Adele Nicoll has travelled a long way from the person who was “sad” and “rather lost” in 2020, to the extent she has a live chance of achieving the rare feat of competing in both a Summer and Winter Olympics.
In that relatively short space of time, the multi-talented 27-year-old has twice been crowned British shot put champion in 2022 and 2023, and in a polar opposite to that discipline competed in the world bobsleigh championships this year.
“I reflect on the progress from 2020 to now, and my life has completely changed,” she said from Germany. “I remember aged nine writing down what I wanted to be by 2020 and putting it in an envelope. “I opened it when I was sorting through my stuff at home during the Covid lockdown and was very, very sad as the target had been to be a professional athlete.
“I realised I had failed my younger self and it gave me the kick up the bum to go on and fulfil my childhood dream.”
She has already been to the 2022 Winter Olympics in Beijing – as a reserve brakewoman in the British bobsleigh team – and is targeting the 2026 edition in Italy.
An eighth-place finish at the 2022 Commonwealth Games in Birmingham showed she remains a competitive force in athletics but Nicoll admits that qualifying for the Paris Olympics this year could be a stretch – Los Angeles in 2028 is more realistic – because she has invested so much time into transitioning from a bobsleigh brake woman to a driver.
“The 2026 Winter Games are my main priority, but if I qualify for Paris that will be a bonus,” she said, admitting she has had “six months away from the shot.”
If she does not make it, it will not be for want of trying as she has followed the advice her parents gave her at an early age – “always show up and never give up”. 100 percent I have lived up to it,” she said. “I look back and realise how pivotal the manner in which parents bring you up is. They are the reason why my mindset is as it is and that I always show up regardless of how I feel. Perseverance is very hard to beat. If you are not willing to make it through when you are at rock bottom you are never going to deserve to be on top of the world.”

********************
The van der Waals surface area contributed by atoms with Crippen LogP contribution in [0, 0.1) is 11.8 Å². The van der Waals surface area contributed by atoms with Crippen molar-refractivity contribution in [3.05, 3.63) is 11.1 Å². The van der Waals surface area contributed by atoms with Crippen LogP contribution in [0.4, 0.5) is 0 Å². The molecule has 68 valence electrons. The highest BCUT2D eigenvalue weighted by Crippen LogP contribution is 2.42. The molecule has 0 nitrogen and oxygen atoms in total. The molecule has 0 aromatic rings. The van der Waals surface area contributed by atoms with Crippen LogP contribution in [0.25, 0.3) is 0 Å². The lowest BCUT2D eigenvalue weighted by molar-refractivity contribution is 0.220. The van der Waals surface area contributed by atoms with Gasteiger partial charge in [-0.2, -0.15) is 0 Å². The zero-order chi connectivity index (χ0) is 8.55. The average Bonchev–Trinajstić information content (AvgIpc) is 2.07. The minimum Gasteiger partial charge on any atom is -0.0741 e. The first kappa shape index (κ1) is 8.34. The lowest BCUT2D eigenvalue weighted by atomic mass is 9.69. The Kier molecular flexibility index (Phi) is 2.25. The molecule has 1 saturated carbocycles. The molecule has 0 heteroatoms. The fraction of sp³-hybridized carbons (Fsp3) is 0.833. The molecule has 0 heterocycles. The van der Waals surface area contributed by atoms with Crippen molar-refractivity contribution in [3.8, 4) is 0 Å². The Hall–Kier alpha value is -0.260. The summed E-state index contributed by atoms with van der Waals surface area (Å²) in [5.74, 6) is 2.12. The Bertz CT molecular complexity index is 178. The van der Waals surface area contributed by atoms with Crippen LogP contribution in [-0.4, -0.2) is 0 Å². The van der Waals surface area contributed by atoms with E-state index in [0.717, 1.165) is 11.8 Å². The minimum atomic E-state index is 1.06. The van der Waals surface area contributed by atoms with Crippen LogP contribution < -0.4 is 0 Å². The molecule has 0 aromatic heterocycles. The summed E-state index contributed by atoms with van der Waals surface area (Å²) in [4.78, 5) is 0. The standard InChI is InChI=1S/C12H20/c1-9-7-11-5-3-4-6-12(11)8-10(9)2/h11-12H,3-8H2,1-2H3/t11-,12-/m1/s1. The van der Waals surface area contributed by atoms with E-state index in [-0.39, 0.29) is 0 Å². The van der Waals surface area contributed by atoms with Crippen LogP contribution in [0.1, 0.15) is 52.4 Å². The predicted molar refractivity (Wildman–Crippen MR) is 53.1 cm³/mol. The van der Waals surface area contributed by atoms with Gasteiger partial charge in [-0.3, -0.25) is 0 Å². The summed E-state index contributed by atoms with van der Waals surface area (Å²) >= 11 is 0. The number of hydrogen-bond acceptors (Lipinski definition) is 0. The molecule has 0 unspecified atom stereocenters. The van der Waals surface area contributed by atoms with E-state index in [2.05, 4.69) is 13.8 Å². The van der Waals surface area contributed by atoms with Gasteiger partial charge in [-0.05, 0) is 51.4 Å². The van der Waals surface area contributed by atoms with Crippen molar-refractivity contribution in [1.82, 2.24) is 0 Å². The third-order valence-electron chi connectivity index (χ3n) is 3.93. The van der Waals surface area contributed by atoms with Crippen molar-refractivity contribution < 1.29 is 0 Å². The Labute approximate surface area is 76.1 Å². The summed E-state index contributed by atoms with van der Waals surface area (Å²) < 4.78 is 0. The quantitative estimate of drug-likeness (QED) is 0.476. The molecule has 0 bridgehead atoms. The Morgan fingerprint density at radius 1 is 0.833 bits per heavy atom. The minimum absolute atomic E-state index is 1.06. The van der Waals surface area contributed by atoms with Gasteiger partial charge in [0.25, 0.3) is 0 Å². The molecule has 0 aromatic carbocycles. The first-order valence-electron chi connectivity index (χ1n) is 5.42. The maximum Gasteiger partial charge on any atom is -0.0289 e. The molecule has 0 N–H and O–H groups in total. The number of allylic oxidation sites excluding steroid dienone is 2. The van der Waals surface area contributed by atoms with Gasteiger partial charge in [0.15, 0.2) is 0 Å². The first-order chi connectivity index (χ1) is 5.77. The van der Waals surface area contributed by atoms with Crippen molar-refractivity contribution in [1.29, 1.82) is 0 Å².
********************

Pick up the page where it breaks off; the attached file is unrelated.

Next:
Nicoll did battle through when things were none too rosy – and the catalyst was an unlikely one.
“From 2019 to 2021 I was having a hard time with everything to do with sport,” said Nicoll, who finished ninth in the monobob and 11th in the two-woman bob at the world championships.
“I am not a quitter but I knew I was not enjoying it or getting results. I was really lost with life and where I wanted to go. The bobsleigh opportunity came at the perfect time, a message from (British bobsledder) Mica McNeill on Instagram saying: ‘Have you ever tried bobsleigh? I saw your training video and you look very powerful.’”
She hopped on board but not before she had to shed almost 20 kilograms. It paid off as she and McNeill finished runners-up in a World Cup race on only her second outing – the first podium finish for British women in 13 years.
Her mental power is not in doubt as she has a degree in clinical neuroscience, a masters in psychology and wanted to do a doctorate in clinical psychology.
“I postponed it as most of them require you to work on site, and my bobsleigh takes priority, not least as I owe that to Mike Harris who funds me for the two-woman bob,” she said. Harris is chairman of 15-time Welsh football champions The New Saints who train in Oswestry, the town where Nicoll coincidentally first trained aged nine.
It is her parents who have been the backbone to their only child’s career – from father Paul being her ‘taxi service’ and training her when she was young to her mother Justine organising her travel and entries.
“Dad has kept me grounded all my life,” said Nicoll. “When I won silver at the Europa Cup race in St Moritz in January he said if you polished your runners a bit more you would have won gold... the next day I did win gold with Kya (Placide). I must have given them a bit of an extra rub!” she added.
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